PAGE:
(NaturalNews) Our American soldiers on the war front are finding it increasingly difficult to get the mental health care they need. As violence rose in Afghanistan, new tactics have been employed, which in turn pushed our troops there farther away from operating bases and farther away from help.
A report released March 6 recommended the use of civilian psychiatrists on the war front to supplement the uniformed mental health corps. Although this is an unusual recommendation, there are other civilian contract employees working alongside our troops in Iraq and Afghanistan. Their jobs range from security to food service.
In a recent survey, officials found that more than ¼ of soldiers on repeat duty tours were found to exhibiting symptoms of anxiety, depression, and other mental health problems. The survey also found that more soldiers were reporting marital difficulties and the suicide rate among troops has increased.
This report was created by a team of mental health professionals who visited the war zones last fall. The team interviewed over 2,200 soldiers stationed in Iraq and almost 900 soldiers stationed in Afghanistan. The team also included information from over 400 medical professionals, chaplains, psychiatrists, psychologists, and other workers stationed at the war front in their study.
Other important data:
1. Over 27% of soldiers on their 3rd or 4th tours were suffering anxiety, depression, post-combat stress, or other difficulties. Compare this percentage with 12% for first tour soldiers.
2. Suicide rates are elevated for troops stationed in both Iraq and Afghanistan. There have been four in Afghanistan and possibly 34 (includes confirmed and suspected) in Iraq. If this number is confirmed, this will be the highest rate since the war began.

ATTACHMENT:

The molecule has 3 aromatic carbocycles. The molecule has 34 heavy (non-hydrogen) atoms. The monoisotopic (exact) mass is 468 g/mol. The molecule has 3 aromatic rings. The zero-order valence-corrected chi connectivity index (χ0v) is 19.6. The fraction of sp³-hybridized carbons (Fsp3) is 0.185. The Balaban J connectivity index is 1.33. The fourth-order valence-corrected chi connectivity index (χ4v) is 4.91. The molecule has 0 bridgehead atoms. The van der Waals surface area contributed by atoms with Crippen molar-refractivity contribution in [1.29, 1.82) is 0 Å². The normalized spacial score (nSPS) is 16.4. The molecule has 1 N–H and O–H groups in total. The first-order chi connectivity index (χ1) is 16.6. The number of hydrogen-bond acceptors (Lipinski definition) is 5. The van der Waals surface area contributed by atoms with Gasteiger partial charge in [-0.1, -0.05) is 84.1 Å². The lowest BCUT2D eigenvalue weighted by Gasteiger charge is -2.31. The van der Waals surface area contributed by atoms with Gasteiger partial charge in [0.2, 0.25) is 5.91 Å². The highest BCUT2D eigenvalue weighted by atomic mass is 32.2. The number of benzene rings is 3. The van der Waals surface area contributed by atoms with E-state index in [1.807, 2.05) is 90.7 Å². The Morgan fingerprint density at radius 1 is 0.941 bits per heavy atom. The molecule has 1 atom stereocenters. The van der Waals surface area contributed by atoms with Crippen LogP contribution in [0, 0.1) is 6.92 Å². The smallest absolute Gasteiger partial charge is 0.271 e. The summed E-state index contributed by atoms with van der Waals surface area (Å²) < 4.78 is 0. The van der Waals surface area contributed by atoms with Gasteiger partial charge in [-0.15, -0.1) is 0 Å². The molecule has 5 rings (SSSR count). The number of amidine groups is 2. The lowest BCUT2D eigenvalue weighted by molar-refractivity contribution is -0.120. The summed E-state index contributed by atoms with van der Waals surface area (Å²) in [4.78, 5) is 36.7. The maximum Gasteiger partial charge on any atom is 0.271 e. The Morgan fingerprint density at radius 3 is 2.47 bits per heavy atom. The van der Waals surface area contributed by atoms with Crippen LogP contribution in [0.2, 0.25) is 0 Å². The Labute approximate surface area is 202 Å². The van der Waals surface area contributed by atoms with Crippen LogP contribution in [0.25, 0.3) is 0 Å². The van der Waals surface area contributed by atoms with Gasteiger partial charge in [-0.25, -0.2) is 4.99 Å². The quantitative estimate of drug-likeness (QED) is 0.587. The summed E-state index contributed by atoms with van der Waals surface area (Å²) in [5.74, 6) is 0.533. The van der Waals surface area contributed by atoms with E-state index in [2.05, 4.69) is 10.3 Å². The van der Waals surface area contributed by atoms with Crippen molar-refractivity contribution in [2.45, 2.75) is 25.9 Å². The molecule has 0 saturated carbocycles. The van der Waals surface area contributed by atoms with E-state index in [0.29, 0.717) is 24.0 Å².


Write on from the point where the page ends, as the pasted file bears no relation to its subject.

3. Soldiers in Afghanistan are reporting more depression than soldiers in Iraq. The adjusted rate for depression in 2007 in Afghanistan was 11.4 % and in Iraq it was 7.6% .
4. As fighting against Taliban and al-Qaida combatants has increased, 83% of troops have now had exposure to traumatic combat events. This is a key factor in the risk for mental health among the soldiers.
5. Approximately 29% of soldiers in Iraq reported difficulty receiving mental health help. This number was for troops moved away from bases and into combat outposts. Among troops stationed at bases, 13% reported difficulty getting mental health help.
6. In Iraq, 72% of the troops reported knowing someone either seriously injured or killed.
7. Troops in Iraq reported an average of 5 ½ hours of sleep per day. This is significantly less sleep than is optimal to maintain best performance. Officers appeared to underestimate this importance, however.
8. Almost one-third of soldiers in Afghanistan were concerned with the amount of sleep they were getting per day. One-quarter of the troops reportedly fell asleep during convoys in 2007.
The study recommended a longer home time between deployments, as well as focused suicide-prevention training and increased insurance coverage for marital and family counseling.
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